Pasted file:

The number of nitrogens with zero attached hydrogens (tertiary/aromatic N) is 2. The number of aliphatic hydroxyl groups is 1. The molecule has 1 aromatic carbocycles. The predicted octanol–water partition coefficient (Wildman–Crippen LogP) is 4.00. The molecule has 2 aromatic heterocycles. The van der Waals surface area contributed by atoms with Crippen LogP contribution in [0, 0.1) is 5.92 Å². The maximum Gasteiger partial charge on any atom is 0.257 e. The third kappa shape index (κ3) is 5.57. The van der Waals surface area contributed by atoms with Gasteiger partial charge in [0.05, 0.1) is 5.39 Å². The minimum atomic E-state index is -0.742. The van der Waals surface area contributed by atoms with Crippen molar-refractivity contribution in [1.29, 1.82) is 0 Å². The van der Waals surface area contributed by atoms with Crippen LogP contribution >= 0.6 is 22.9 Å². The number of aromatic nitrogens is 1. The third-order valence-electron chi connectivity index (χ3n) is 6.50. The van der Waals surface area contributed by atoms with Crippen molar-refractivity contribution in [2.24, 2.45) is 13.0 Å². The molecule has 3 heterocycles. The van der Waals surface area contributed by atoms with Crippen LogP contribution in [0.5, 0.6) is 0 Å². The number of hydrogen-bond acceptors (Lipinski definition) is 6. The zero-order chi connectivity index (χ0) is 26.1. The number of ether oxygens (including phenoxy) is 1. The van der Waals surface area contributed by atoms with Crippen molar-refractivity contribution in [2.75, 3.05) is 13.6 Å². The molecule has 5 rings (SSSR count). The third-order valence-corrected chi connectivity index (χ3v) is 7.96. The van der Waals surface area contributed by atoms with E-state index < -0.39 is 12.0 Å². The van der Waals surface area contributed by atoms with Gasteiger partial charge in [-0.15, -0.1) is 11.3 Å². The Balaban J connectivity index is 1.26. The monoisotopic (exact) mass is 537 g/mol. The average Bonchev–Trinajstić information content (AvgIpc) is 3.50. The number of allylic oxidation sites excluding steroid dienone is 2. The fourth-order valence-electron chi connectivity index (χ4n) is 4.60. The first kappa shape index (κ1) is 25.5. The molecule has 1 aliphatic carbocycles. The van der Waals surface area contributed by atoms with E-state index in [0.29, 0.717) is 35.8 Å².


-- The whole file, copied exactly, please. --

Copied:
The number of nitrogens with zero attached hydrogens (tertiary/aromatic N) is 2. The number of aliphatic hydroxyl groups is 1. The molecule has 1 aromatic carbocycles. The predicted octanol–water partition coefficient (Wildman–Crippen LogP) is 4.00. The molecule has 2 aromatic heterocycles. The van der Waals surface area contributed by atoms with Crippen LogP contribution in [0, 0.1) is 5.92 Å². The maximum Gasteiger partial charge on any atom is 0.257 e. The third kappa shape index (κ3) is 5.57. The van der Waals surface area contributed by atoms with Gasteiger partial charge in [0.05, 0.1) is 5.39 Å². The minimum atomic E-state index is -0.742. The van der Waals surface area contributed by atoms with Crippen molar-refractivity contribution in [1.29, 1.82) is 0 Å². The van der Waals surface area contributed by atoms with Crippen LogP contribution >= 0.6 is 22.9 Å². The number of aromatic nitrogens is 1. The third-order valence-electron chi connectivity index (χ3n) is 6.50. The van der Waals surface area contributed by atoms with Crippen molar-refractivity contribution in [2.24, 2.45) is 13.0 Å². The molecule has 3 heterocycles. The van der Waals surface area contributed by atoms with Crippen LogP contribution in [0.5, 0.6) is 0 Å². The number of hydrogen-bond acceptors (Lipinski definition) is 6. The zero-order chi connectivity index (χ0) is 26.1. The number of ether oxygens (including phenoxy) is 1. The van der Waals surface area contributed by atoms with Crippen molar-refractivity contribution in [2.75, 3.05) is 13.6 Å². The molecule has 5 rings (SSSR count). The third-order valence-corrected chi connectivity index (χ3v) is 7.96. The van der Waals surface area contributed by atoms with E-state index < -0.39 is 12.0 Å². The van der Waals surface area contributed by atoms with Gasteiger partial charge in [-0.15, -0.1) is 11.3 Å². The Balaban J connectivity index is 1.26. The monoisotopic (exact) mass is 537 g/mol. The average Bonchev–Trinajstić information content (AvgIpc) is 3.50. The number of allylic oxidation sites excluding steroid dienone is 2. The fourth-order valence-electron chi connectivity index (χ4n) is 4.60. The first kappa shape index (κ1) is 25.5. The molecule has 1 aliphatic carbocycles. The van der Waals surface area contributed by atoms with E-state index in [0.29, 0.717) is 35.8 Å².